•Equal-cost routing for link-level and switch-level redundancy
•Flex Link Layer 2 interfaces to back up one another as an alternative to STP for basic link redundancy
•RPS support through the Cisco RPS 300 and Cisco RPS 675 for enhancing power reliability
•Support for up to 1005 VLANs for assigning users to VLANs associated with appropriate network resources, traffic patterns, and bandwidth
•Support for VLAN IDs in the full 1 to 4094 range allowed by the IEEE 802.1Q standard
•VLAN Query Protocol (VQP) for dynamic VLAN membership
•Inter-Switch Link (ISL) and IEEE 802.1Q trunking encapsulation on all ports for network moves, adds, and changes; management and control of broadcast and multicast traffic; and network security by establishing VLAN groups for high-security users and network resources
•Dynamic Trunking Protocol (DTP) for negotiating trunking on a link between two devices and for negotiating the type of trunking encapsulation (IEEE 802.1Q or ISL) to be used
•VLAN Trunking Protocol (VTP) and VTP pruning for reducing network traffic by restricting flooded traffic to links destined for stations receiving the traffic
•Voice VLAN for creating subnets for voice traffic from Cisco IP Phones
•VLAN1 minimization for reducing the risk of spanning-tree loops or storms by allowing VLAN 1 to be disabled on any individual VLAN trunk link. With this feature enabled, no user traffic is sent or received on the trunk. The switch CPU continues to send and receive control protocol frames.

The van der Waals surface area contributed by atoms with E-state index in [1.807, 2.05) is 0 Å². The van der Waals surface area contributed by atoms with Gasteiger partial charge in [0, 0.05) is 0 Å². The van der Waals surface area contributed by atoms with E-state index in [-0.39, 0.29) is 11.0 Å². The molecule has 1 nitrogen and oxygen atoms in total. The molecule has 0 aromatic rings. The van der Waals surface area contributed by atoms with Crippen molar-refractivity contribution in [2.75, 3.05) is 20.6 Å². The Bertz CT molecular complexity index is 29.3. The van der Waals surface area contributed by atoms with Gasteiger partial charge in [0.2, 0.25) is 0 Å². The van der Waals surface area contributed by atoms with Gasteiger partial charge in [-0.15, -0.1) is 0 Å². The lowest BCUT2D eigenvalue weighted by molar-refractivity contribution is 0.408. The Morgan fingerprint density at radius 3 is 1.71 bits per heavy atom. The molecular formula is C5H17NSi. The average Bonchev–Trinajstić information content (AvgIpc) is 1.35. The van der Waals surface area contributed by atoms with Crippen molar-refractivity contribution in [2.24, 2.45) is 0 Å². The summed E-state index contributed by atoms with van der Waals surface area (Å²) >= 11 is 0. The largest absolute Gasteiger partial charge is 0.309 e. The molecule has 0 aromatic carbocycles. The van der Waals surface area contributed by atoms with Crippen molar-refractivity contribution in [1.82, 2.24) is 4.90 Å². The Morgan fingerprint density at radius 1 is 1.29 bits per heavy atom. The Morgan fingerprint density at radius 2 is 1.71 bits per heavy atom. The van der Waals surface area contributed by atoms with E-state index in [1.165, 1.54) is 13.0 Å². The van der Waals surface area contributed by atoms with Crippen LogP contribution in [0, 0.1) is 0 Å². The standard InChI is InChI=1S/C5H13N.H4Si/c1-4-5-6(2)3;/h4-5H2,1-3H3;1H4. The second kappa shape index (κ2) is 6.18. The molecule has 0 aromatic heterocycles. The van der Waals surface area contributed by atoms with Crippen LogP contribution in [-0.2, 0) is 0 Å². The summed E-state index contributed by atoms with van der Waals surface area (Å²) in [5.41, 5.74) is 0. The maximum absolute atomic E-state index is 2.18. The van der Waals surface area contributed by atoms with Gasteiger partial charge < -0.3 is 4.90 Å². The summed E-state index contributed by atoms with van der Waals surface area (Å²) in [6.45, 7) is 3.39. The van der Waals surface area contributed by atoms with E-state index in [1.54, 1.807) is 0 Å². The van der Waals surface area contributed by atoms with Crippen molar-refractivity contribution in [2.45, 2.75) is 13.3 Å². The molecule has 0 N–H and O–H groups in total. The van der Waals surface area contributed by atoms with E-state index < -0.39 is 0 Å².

•Private VLANs to address VLAN scalability problems, to provide a more controlled IP address allocation, and to allow Layer 2 ports to be isolated from other ports on the switch
•Password-protected access (read-only and read-write access) to management interfaces (device manager, Network Assistant, CLI) for protection against unauthorized configuration changes
•Multilevel security for a choice of security level, notification, and resulting actions
•Static MAC addressing for ensuring security
•Protected port option for restricting the forwarding of traffic to designated ports on the same switch
•Port security option for limiting and identifying MAC addresses of the stations allowed to access the port
•Port security aging to set the aging time for secure addresses on a port
•BPDU guard for shutting down a Port Fast-configured port when an invalid configuration occurs
•Standard and extended IP access control lists (ACLs) for defining security policies in both directions on routed interfaces (router ACLs) and VLANs and inbound on Layer 2 interfaces (port ACLs)
•Extended MAC access control lists for defining security policies in the inbound direction on Layer 2 interfaces